October 2016 – In Memory of Mark BryanPosted: November 15, 2016
Mark Bryan dedicated his career to AVEC.
It was more than just a job. The AVEC members and employees are a big extended family. As with any family, it takes a lot of work to keep it together and functioning.
Mark started as a young buck in 1980, traveling throughout Alaska installing engines, building power lines and fixing whatever needed to be fixed.
He spent his down time—when the fish weren’t running— reading manuals, tinkering with engines and learning more about his trade. Before moving into the office in the mid-’90s Mark was the go-to field guy to answer questions, install the latest controls or get the lights back on in an emergency.
He helped countless people in our communities who all remember his friendly manner and ability to make the best with what was on-hand.
One of our members, an Elder in Nunapitchuk, called to regale us with a story from the early ’80s. He recounted how he had built himself a new house and had wired it with the help of an electrician relative. When the time came to turn on the lights, he turned on the switch expecting to enjoy the hard-earned fruits of his labor: light!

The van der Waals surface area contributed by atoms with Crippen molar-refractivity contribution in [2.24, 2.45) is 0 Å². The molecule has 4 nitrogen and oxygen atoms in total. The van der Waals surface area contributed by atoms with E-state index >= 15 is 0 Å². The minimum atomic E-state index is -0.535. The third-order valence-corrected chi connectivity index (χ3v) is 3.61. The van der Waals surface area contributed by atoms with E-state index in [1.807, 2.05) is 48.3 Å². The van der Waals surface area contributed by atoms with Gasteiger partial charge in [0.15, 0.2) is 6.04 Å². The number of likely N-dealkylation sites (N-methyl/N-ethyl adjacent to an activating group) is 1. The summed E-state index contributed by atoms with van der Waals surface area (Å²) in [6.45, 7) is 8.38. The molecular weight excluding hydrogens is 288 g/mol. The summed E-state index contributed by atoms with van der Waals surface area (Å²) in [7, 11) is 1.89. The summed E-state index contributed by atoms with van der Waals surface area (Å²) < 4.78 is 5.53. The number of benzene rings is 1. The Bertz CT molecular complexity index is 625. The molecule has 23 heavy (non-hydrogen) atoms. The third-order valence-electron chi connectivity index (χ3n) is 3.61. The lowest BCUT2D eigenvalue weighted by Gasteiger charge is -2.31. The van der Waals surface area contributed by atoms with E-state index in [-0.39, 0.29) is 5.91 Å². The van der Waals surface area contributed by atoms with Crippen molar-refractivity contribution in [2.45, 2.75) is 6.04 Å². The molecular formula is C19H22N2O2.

Unfortunately, when he turned on the switch, the bulb popped. Having done that a few times, he was told of an AVEC man at the power plant. He called, and along came Mark. Our member, Robert, recalls seeing him and saying, “Well hello, Mr. Burt Reynolds!” That was Mark in his younger days.
Robert explained his problem. Mark looked at the wiring, inserted a bulb and flipped the switch. Pop!
Mystified, Mark picked up one of the remaining bulbs in the box, examined it, then burst out in his typical roar of laughter. Robert was using a set of 12-volt bulbs for camp lanterns. Mark took the same approach in the office, striving to make things better, broadening his knowledge and becoming a key player in shaping the infrastructure the cooperative has built in the last 20 years.
His input, management and dedication can be seen in the power plants in all the AVEC communities. Just about every mechanical and electrical system out there has his finger print on it, not the least of which are the wind-diesel systems working in 14 communities.
Mark worked for the people of the co-op: for the members and for his fellow employees. He did it with a smile and his signature laugh, and he did it well.
His light has not gone out. Because of his legacy, the lights in rural Alaska will not either. Mark made sure AVEC was the best through his outstanding commitment to our communities. He will never be forgotten.